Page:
A Healthier Tomorrow – Managing the stress we are facing now
Imagine a Healthier Tomorrow
By Alison Page, CEO Western Wisconsin Health
Stress. We all live with it every day. Stress can be positive or negative, depending on the situation. Positive stressors (called eustress) might include anticipation of happy occasions like an upcoming wedding, a vacation, or the holidays. On the other hand, negative stress (called distress) results in the full-blown stress response. If people experience negative stress for a long period of time, it leads to very negative health consequences.
Stress activates your sympathetic nervous system, stimulating the release of stress hormones throughout your body. These hormones give you super energy and cause other changes in the body such as the “fight or flight” response.
The “fight or flight” response makes your heart beat faster. You might feel very nervous, making it difficult to breathe. Short term, the “fight or flight” response causes changes that allow you to handle sudden stressful events. When you face fear — or even recall a stressful or frightening event from the past — the resulting hormonal changes super-charge your body to a state of high arousal. This prepares you for action and is very useful when you face short-term stressful situations.
But with long-term stress, stress hormones, like cortisol, stay elevated over time, there is a gradual and steady stream of harmful changes to the body. Long-term stress can suppress the immune system, which leads to the development of all kinds of ailments and diseases.
We are living in stressful times. Today, in addition to dealing with normal life stressors, people are dealing with multiple, long-term stressors: The COVID-19 pandemic, disrupted or interrupted employment, social and racial tension, and political divisions. These stressors, if not managed, will impact your health negatively.
If you do not manage your stress you will notice you become irritable, short-tempered, or unable to concentrate on tasks. You may have interrupted sleep. You may react by eating junk food (Remember – desserts is stressed spelled backward)! You may drink heavily or use other drugs to try to deal with your fear and anxiety. We are seeing all these responses to long-term stressors in our families, in our workplaces, and in our communities.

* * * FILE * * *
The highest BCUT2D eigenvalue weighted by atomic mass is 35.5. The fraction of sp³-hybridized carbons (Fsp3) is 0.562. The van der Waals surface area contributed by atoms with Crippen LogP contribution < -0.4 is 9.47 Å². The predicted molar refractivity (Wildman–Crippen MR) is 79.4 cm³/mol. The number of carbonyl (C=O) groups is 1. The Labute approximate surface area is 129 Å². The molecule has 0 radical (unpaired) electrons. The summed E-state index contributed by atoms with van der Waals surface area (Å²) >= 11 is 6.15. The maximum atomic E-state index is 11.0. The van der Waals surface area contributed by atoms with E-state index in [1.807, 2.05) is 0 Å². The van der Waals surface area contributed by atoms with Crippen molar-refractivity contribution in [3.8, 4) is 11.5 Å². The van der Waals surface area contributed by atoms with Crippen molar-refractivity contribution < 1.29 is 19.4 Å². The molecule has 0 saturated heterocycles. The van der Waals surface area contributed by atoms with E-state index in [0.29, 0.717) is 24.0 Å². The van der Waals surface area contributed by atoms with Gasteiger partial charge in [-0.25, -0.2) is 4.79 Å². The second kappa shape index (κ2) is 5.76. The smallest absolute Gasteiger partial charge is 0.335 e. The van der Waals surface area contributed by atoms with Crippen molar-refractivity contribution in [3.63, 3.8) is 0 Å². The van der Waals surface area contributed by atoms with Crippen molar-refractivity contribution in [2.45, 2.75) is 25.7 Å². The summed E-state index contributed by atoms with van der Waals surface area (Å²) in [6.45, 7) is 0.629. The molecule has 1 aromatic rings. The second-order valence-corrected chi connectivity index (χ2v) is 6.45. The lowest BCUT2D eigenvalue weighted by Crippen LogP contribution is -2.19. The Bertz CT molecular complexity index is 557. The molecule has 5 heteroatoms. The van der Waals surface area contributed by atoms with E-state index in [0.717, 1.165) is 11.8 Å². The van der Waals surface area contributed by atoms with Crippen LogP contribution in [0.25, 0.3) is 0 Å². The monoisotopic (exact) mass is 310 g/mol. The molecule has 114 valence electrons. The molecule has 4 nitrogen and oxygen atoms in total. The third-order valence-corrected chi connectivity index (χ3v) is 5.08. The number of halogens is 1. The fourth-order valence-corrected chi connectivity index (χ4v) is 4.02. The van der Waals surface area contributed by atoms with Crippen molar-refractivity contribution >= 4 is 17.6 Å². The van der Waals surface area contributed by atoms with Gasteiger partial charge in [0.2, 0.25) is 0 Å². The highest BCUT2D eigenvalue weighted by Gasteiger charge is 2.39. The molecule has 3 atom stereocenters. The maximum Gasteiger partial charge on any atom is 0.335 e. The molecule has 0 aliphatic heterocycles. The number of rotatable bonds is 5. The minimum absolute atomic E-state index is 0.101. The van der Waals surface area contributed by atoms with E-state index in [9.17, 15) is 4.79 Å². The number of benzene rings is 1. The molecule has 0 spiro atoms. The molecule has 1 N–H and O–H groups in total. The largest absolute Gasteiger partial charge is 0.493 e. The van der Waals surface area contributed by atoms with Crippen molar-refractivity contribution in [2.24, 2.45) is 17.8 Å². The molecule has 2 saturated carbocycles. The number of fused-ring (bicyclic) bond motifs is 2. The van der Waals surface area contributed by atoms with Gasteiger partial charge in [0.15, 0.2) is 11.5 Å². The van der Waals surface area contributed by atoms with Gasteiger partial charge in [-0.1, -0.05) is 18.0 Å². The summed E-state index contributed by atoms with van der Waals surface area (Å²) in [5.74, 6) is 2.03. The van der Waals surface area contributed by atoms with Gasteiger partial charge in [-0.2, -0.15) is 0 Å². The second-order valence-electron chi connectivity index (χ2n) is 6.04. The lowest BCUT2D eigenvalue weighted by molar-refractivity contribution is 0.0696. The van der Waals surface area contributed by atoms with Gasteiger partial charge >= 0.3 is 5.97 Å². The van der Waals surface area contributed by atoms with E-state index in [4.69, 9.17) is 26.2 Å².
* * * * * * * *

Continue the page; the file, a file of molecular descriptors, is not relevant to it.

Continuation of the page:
The good news is you do have options. It is possible to manage stress and keep it from damaging your health, your relationships, and your life. Here are three, not-so-easy tips for dealing with the stress we are facing right now.
First, take care of yourself. Eat well, exercise and get enough sleep. Most importantly, do what you can to avoid getting or spreading COVID-19. Follow the recommendations from public health experts. If you would like more information go to www.dhs.wisconsin.gov.
Second, identify the source(s) of the stress and address it if you can. The current stress people are experiencing related to social and political issues can be especially challenging to deal with. One helpful tool I have used is to try to identify the “false dichotomy” behind the issue if one exists. A false dichotomy exists when we see an issue as an either/or situation. This is rarely true. For example, you may be stressed out when you think you must choose containing the pandemic (to prevent illness and save lives) OR opening the economy (to prevent people from committing suicide or drinking themselves to death). This is a false choice. Instead, try to channel your thoughts to be inclusive of both perspectives being presented in the dichotomy. For example, we all want people to be healthy, AND we all want a strong, open economy. We do not have to choose preventing the spread of COVID-19 OR supporting the economy. Instead, we can ask, “How can we contain the pandemic AND support the economy?” Questions like this are challenging to answer, but you will find the approach much less stressful, and more productive in the long run.
If you cannot address the source of the stress, or just do not have the energy to do so, then avoid it as much as possible. Just step away; take a pause. Turn off the TV, don’t read the tweets, don’t engage in dialogue that raises your stress level.
The third strategy to deal with the stress we are facing now is to focus on positive things and engage in positive behaviors. Put simply, think, and do nice things. This is especially impactful for your sense of wellbeing and calm if you do those nice things for people you may not even know. I have an older sister who has been a wonderful role model for many. She embodies kindness, caring and calm. A little phrase she lives by is, “Do small deeds with great love.” We can all help each other get through these stressful times by taking her advice. We will build our healthier tomorrow, together.